Huatajata, Bolivia - With a medicine man, an astronomer and two reed boat builders on staff, the Inca Utama Hotel and Spa isn't your typical resort. But I've got only two days to get rid of my altitude sickness, so it's just what I'm looking for.
Located in this small village less than an hour from Bolivia's capital, La Paz, the Inca Utama Spa sits on the shores of the world's highest lake and birthplace of the Incan empire, Lake Titicaca.
It also lies on the route of the Kallawaya, physicians to the Inca kings. These healers still travel the ancient Incan paths along the Andes gathering traditional herbs and divining the future through the casting and reading of coca leaves.
Within the labyrinth of the spa's stone walls, Tata Lorenzo, a visiting Kallawaya medicine man, explains that the indigenous communities around Lake Titicaca still live according to the three principles of Inca life. By maintaining the golden rules of the Empire of the Sun - ama suwa, ama quella, ama llulla (do not steal, do not be idle, do not lie) - they live in harmony with nature.
In his soft, gravelly voice, Tata Lorenzo offers to perform a blessing. By invoking the energy of Mother Earth through ceremony, he believes that a person's life force or ajaya can be coaxed into equilibrium with the environment. He lays his botiquin (medicine pack) across his knees and, bringing a bunch of coca leaves to his mouth, blows gently and whispers a prayer.
With thanks, we head to the hotel's Kallawaya Spa, where we choose a massage with coca crème extract. Although illegal in North America, coca is popular in Bolivia and Peru, where it is often chewed as a mild stimulant. During the massage, the crème releases a pungent fragrance. It's quite a vigorous treatment, but leaves us refreshed.
On the way back to our room, an elderly man carrying a bundle of reeds in his arms gestures at us. "Come, come," he says, identifying himself as José Limachi, builder of reed boats. In his on-site workshop he tells us that during the 70s, following ancient traditions learned from his father, he helped construct reed boats used by anthropologist Thor Heyerdahl in his famous voyages.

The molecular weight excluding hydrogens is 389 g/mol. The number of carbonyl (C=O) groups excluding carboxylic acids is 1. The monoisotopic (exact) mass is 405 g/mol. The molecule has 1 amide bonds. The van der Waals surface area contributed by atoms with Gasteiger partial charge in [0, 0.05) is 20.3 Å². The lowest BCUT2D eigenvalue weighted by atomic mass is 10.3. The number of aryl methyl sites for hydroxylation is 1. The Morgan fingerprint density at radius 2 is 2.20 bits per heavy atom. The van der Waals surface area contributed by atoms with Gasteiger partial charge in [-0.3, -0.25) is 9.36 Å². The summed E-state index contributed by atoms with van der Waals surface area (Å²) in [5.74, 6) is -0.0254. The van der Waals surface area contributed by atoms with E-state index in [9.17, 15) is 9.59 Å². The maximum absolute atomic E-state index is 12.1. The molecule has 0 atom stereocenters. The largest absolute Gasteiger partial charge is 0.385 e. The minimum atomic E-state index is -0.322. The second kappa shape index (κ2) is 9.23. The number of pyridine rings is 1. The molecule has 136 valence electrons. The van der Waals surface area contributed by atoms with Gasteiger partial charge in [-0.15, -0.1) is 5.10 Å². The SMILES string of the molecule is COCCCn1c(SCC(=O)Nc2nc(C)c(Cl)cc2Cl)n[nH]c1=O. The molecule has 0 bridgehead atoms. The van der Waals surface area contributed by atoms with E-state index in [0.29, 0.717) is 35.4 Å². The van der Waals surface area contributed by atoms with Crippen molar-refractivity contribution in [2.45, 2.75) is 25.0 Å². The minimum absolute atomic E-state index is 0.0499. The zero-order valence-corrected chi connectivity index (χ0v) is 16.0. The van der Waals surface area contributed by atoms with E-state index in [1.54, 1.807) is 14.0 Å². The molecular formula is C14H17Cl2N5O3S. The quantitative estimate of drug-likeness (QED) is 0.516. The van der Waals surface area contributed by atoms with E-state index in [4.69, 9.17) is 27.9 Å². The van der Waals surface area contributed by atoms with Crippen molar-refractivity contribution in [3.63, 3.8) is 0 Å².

Sailing from Africa to the Americas, Heyerdahl's crew proved the possibility of transatlantic contact between ancient civilizations. Heyerdahl himself hoisted the flag on the immense replica of the RA II in their boatyard. A graceful creation, it resembled the crescent-shaped papyrus craft depicted on ancient Egyptian monuments.
At nightfall, remembering the hotel's astronomer, we wrap ourselves in alpaca ponchos and follow Marcello Hazcon, a guide of indigenous Aymara descent, to the Alajpacha Observatory. Built using ancient Incan designs, it's set out over the water, fitted with a retractable reed roof. As the slats part above us, the stars seem to spill out of the indigo night sky as if from an inverted cup. The Southern Cross tilts like a drunken sailor while Mars shines like a lamplight among the constellations of the southern hemisphere.
The next morning, as the sun rises over the snow-capped Andes, we board a hydrofoil heading for the Islands of the Sun and the Moon, just two of the many islands one can visit on the lake. Temple ruins mark the spot where, according to Inca legend, the sun sent Manco Capac and Mama Ocllo, the founders of the Incan dynasty, down to earth. Before heading back to La Paz, we drink from the icy Inca Water Spring, a legendary source of eternal youth.
On our return, we reflect that, much like Bolivia itself, the Utama Hotel and Spa is a unique place. More whirlwind than retreat, it has turned out to be in perfect harmony with the Inca principle of ama quella - do not be idle.